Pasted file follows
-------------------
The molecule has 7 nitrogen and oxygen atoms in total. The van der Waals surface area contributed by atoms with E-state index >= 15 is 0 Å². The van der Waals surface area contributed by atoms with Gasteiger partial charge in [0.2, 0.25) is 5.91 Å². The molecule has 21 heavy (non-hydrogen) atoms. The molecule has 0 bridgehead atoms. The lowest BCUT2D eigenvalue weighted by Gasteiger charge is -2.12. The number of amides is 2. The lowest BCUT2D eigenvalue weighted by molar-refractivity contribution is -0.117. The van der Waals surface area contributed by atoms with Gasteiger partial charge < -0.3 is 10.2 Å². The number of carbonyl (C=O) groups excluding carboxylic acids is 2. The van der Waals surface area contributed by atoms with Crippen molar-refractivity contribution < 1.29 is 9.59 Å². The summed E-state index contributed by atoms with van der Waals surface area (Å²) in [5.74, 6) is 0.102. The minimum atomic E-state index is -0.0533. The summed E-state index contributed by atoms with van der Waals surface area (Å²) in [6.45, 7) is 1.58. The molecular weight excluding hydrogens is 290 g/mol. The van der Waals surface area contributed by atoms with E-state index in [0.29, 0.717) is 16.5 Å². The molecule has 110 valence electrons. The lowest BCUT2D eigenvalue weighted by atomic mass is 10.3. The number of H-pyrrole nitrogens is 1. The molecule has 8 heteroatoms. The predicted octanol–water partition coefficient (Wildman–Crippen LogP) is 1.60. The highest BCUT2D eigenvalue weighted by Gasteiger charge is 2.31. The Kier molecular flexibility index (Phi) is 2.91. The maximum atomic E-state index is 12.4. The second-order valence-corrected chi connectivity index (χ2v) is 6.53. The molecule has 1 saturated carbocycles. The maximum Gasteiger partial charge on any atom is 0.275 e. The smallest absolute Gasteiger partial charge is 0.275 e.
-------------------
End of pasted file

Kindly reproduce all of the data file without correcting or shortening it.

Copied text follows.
The molecule has 7 nitrogen and oxygen atoms in total. The van der Waals surface area contributed by atoms with E-state index >= 15 is 0 Å². The van der Waals surface area contributed by atoms with Gasteiger partial charge in [0.2, 0.25) is 5.91 Å². The molecule has 21 heavy (non-hydrogen) atoms. The molecule has 0 bridgehead atoms. The lowest BCUT2D eigenvalue weighted by Gasteiger charge is -2.12. The number of amides is 2. The lowest BCUT2D eigenvalue weighted by molar-refractivity contribution is -0.117. The van der Waals surface area contributed by atoms with Gasteiger partial charge < -0.3 is 10.2 Å². The number of carbonyl (C=O) groups excluding carboxylic acids is 2. The van der Waals surface area contributed by atoms with Crippen molar-refractivity contribution < 1.29 is 9.59 Å². The summed E-state index contributed by atoms with van der Waals surface area (Å²) in [5.74, 6) is 0.102. The minimum atomic E-state index is -0.0533. The summed E-state index contributed by atoms with van der Waals surface area (Å²) in [6.45, 7) is 1.58. The molecular weight excluding hydrogens is 290 g/mol. The van der Waals surface area contributed by atoms with E-state index in [0.29, 0.717) is 16.5 Å². The molecule has 110 valence electrons. The lowest BCUT2D eigenvalue weighted by atomic mass is 10.3. The number of H-pyrrole nitrogens is 1. The molecule has 8 heteroatoms. The predicted octanol–water partition coefficient (Wildman–Crippen LogP) is 1.60. The highest BCUT2D eigenvalue weighted by Gasteiger charge is 2.31. The Kier molecular flexibility index (Phi) is 2.91. The maximum atomic E-state index is 12.4. The second-order valence-corrected chi connectivity index (χ2v) is 6.53. The molecule has 1 saturated carbocycles. The maximum Gasteiger partial charge on any atom is 0.275 e. The smallest absolute Gasteiger partial charge is 0.275 e.